Better Ways to Check the System Information in Windows

In earlier days, it was quite a tough job to check the hardware or software configuration of a computer. We used to open the CPU casing and dive deep into the hardware components to determine their types, models, etc. Now it has become quite easy for everyone to check the system information of a computer.

Windows includes a tool called Windows System Information for checking the hardware and software details. You can check the basic details about your computer with it. To open this tool, go to Run and type in msinfo32.

check the system information using Windows System Information

You can also get quick information by opening Computer properties (Windows Key + Break). The DirectX tool can be used to view information about the graphics and sound cards. However, these tools are still basic in nature and will not be able to give complete hardware and software information of the computer.

The following are useful tools to check the system information and get more detailed information about your hardware and software configuration.


CPU-Z is the most popular system information tool. The graphical user interface of GPU-Z is divided into the following tabs:

check the system information using CPU-Z

CPU – Gives detailed information about the processor including its cores, socket type, stepping, technology, instruction sets supported, cores information, etc.

Caches – This tab gives complete information on the the caches available on the processor (L1, L2, L3 caches)

Mainboard – This tab gives information about the motherboard including its model, chipset, BIOS and graphic interface.

Memory – You can see detailed information about the RAM in this tab. The information includes type of RAM, size, channel, frequency etc.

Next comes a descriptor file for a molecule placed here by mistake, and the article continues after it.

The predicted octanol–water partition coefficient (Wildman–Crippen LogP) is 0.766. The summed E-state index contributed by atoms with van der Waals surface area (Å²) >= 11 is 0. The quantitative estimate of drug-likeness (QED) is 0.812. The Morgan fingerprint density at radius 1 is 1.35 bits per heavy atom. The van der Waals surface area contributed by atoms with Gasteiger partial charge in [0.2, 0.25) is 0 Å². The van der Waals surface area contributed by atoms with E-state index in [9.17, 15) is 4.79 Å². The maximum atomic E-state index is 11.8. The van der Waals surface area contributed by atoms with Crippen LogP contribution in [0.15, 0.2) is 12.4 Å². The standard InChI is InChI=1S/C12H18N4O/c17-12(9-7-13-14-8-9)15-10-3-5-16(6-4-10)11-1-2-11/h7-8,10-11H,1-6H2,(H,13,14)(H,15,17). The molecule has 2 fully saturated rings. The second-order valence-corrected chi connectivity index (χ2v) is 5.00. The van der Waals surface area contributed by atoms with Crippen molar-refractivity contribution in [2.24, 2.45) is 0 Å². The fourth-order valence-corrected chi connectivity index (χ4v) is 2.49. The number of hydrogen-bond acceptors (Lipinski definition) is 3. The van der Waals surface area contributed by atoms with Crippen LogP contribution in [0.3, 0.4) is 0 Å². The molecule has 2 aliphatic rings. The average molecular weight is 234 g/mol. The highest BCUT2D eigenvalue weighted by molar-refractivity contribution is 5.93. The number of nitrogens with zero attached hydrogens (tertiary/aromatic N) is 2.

SPD – This tab displays information about the memory slots available on the motherboard. You can select the slot from the drop-down menu.

Graphics – This will give you information about the GPU installed in the computer.

You have to be careful when installing CPU-Z as it will ask you to install extra software which should not be installed in any case.

Download CPU-Z


Speccy is an advanced system information tool by Pirifirm that gives advanced information about the system. The user interface of Speccy is better than CPU-Z. It also organizes information in groups and tabs, but the information is more readable than CPU-Z, and it displays information in real-time. If you see the summary, you will see the CPU and motherboard temperatures along with other information.

check the system information using speccy

Speccy displays information about the Operating System, CPU, RAM, Motherboard, Graphics Card, Hard Drives, Optical Drives, Audio, Peripherals and Network.

Download Speccy

Sys Toolbox

If you want to quickly see detailed system information on one screen, Sys Toolbox is the utility for you. It can be seen as an identical replacement to Windows System Information tool. The type of information includes Operating System, memory, motherboard (only the serial numbers is displayed), Internet connection, battery status, BIOS information, hard drive information, display, time and CPU summary.

check the system information using Sys Toolbox

Apart from system information, Sys Toolbox also displays a list of active processes. It can kill the processes that are unwanted by the user. Another interesting feature of Sys Toolbox is that it can retrieve the product key of your Windows installation.

If you are using Windows 7 or Windows 8, you will have to start Sys Toolbox with administrative privileges, otherwise it will give you an error.

Download Sys Toolbox

I hope these free utilities will help you to know more about your computer. How do you check the system information? Are you still using the Windows System Information tool? Let us know in the comments area below.

Just a tip: if you are using Ubuntu, you can use i-Nex for the same purpose of checking system information, and if you are using Mac OSX, you can use Mactracker.

Usman Khurshid

Usman is a technology enthusiast and loves tweaking Microsoft products. In addition to MakeTechEasier, he contributes regularly to

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